New festival director criticizes “myopic” battle for premieres and reveals London Film Festival “alliance”.
In its tenth year the once again reinvented Rome Film Festival (October 16-24) will host a streamlined but crowd-pleasing combination of autumn festival titles and potential discoveries.
Among national debuts are Lenny Abrahamson’s well-received Room, James Ponsoldt’s The End Of The Tour, Peter Sollett’s Freeheld, Pal Nalin’s female buddy movie Angry Indian Goddesses and Paul Thomas Anderson’s recently announced music documentary Junun, about Radiohead guitarist Jonny Greenwood’s travels to India.
UK documentary The Confessions Of Thomas Quick and Chinese box office giant Monster Hunt will also be among the 37 films, documentaries and TV series from 24 countries announced today in the official selection.
The semi-autonomous Alice Nella Citta strand will showcase titles including Deniz Gamze Erguven »
- email@example.com (Andreas Wiseman)
Written for the screen by Phyllis Nagy
Directed by Todd Haynes
It begins and ends with a look. In that look is hesitance, longing, desire, confusion, confidence, conviction, hope. Even love. On NPR’s Pop Culture Happy Hour, writer and critic Glenn Weldon described real chemistry between actors living in the look, elaborating on the attraction manifesting in the movement of the eyes. They dart around the person’s face, looking for flaws. And when none can be found, the gaze that is exchanged can be penetrating. Director Todd Haynes revels in the minutest of movements, looks, touches, and gazes in is new film Carol, a triumph of subtlety and seductive emotion.
Looking across the toy section in the department store where she works, young Therese (Rooney Mara) finds herself instantly intrigued by and infatuated with older woman Carol (Cate Blanchett). After the two make a small flirtatious »
- Kyle Turner
Patricia Highsmith is far from a romance novelist - she's so widely adapted in cinema because of her knack for creating psychologically treacherous worlds in which nobody can be trusted. Her 1952 novel Carol, first published under a pseudonym, is an aberration.
It's an aching and heartfelt and ultimately optimistic love story, and Todd Haynes's sumptuous adaptation is a triumph, cherishing every unspoken moment of its forbidden romance.
Therese (Rooney Mara) is a solitary shopgirl in 1940s Manhattan, unfulfilled by her prospects, yearning for something more she can't define. Blazing like a torch in the gloom comes Cate Blanchett's Carol, a glamorous older socialite on the brink of an ugly divorce, who casually upends Therese's world.
"What a strange girl you are. Flung out of space," Carol tells Therese on their first lunch date, and it's an apt description honoured by Mara, who plays both alienation and awakening with rich subtlety. »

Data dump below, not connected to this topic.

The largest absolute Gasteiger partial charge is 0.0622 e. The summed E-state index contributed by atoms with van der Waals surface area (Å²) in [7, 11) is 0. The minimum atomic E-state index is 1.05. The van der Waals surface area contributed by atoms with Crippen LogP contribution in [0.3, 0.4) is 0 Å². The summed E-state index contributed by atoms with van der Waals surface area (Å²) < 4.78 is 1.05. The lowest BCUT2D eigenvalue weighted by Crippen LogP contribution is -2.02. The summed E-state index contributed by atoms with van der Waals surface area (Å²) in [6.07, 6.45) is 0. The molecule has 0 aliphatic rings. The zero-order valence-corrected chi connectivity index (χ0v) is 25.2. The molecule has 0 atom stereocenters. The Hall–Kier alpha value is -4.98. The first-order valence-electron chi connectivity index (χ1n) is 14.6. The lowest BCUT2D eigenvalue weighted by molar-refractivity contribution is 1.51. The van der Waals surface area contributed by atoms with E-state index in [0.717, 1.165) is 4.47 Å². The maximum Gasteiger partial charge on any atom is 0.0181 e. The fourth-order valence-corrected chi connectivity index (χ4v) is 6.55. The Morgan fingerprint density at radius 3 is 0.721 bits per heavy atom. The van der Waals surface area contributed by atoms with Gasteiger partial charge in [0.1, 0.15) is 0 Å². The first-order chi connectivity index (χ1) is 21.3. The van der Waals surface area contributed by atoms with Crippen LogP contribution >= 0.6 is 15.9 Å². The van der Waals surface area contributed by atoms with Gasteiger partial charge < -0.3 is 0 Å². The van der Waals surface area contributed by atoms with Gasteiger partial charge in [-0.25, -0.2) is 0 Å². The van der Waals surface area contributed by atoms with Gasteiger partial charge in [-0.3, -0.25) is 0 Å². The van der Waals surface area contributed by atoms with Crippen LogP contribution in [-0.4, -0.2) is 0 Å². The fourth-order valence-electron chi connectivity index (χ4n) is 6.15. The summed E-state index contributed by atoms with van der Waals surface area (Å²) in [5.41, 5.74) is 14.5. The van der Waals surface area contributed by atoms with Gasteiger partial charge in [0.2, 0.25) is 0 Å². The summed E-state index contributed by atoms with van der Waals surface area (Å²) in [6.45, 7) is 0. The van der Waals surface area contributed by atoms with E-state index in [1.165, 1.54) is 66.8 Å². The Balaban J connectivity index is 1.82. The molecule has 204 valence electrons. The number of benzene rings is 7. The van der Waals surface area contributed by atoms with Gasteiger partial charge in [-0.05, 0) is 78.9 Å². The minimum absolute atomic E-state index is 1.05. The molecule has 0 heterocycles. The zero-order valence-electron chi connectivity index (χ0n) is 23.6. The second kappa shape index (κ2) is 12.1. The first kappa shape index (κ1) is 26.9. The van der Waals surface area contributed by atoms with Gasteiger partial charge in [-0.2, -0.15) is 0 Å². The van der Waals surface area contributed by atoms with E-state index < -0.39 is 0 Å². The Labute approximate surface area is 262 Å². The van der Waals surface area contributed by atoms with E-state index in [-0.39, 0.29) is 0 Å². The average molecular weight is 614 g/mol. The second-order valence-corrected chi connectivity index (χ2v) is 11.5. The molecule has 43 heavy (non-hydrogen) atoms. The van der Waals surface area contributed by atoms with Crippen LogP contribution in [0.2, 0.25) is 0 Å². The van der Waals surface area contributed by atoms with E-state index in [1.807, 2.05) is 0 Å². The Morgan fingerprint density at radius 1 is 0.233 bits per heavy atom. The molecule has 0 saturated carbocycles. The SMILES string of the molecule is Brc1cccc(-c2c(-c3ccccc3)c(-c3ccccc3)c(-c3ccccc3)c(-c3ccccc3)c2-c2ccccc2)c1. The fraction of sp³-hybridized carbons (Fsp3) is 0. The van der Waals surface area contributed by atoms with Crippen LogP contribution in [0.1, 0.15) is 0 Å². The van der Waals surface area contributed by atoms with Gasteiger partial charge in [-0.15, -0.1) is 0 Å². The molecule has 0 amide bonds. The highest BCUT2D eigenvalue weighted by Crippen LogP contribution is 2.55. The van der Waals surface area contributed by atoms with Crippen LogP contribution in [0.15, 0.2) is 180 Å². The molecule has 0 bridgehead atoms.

Rome – The Rome Film Festival has unveiled the lineup of its 10th edition comprising a rich mix of crowdpleasing and more esoteric fare, including local launches of James Ponsoldt’s “The End of the Tour,” Michael Almereyda’s “The Experimenter,” Peter Sollett’s “Freehold,” Lenny Abrahamsson’s “Room,” and Paul Thomas Anderson’s docu “Junun” (pictured) about Radiohead guitarist Jonny Greenwood’s travels to India.
Under new direction by New York-based Italian journalist and academic Antonio Monda, the Rome fest has been renamed Festa del Cinema – which translates literally as “Film Party” rather than festival. The only award is given by the audience.
Monda said he decided to do away with the competition, the juries, and the opening and closing ceremonies “all rituals that I view as too stuffy and conventional, inappropriate to what I had in mind.” He instead kept the audience nod “to underscore the idea of a »
- Nick Vivarelli
It’s hard to pull your eyes away from Cate Blanchett, who returns to the silver screen in Todd Haynes’ dazzling Carol. The film screened at this year's New York Film Festival and tells of two women who fall in love at a time when doing so was detrimental. As the awards season continues to take shape, Blanchett’s performance is deserving of all the recognition that's likely coming for her her and the film. The subdued color palette paints the 1950s backdrop, and Blanchett sashays through its texture in luscious reds, greens, and pinks. Therese (Rooney Mara), a department store worker, is instantly enthralled by her presence when she walks in to her store looking for a present for her daughter. The significantly younger Therese realizes more and more that she does not prefer the company of her male suitor (Jake Lacy), while Carol »
A story that could have built a career ends up destroying two in the debut trailer for newsroom drama Truth, starring Cate Blanchett and Robert Redford. “Newsroom drama detailing the 2004 CBS 60 Minutes report investigating then-President George W. Bush’s military service, and the subsequent firestorm of criticism that cost anchor Dan Rather and producer […]
Read The Story Behind the Story in Truth on Filmonic.
Presented by HBO and in partnership with Outfest, the 27th annual NewFest will present almost 100 Lgbt films Oct. 22–27. Among the highlights are festival centerpiece “Carol,” the Todd Haynes–directed lesbian drama starring award season frontrunners Cate Blanchett and Rooney Mara. Kicking off the festivities will be the opening night feature “Eisenstein in Guanajuato,” a depiction of Russian director Sergei Eisenstein’s gay coming-of-age journey to Mexico in the 1930s. The film has been hailed as a masterpiece and highlight of director Peter Greenaway’s career. Closing the festival will be Alexandra-Therese Keining’s stylish “Girls Lost,” a thrilling exploration of sexuality and identity that spans the Lgbt spectrum. “Our world is almost impossibly diverse,” said NewFest programmer Adam Baran, in a statement. “As a film festival, it is our duty to showcase that world as best we can. From people of color to youth films to more films by and about women, »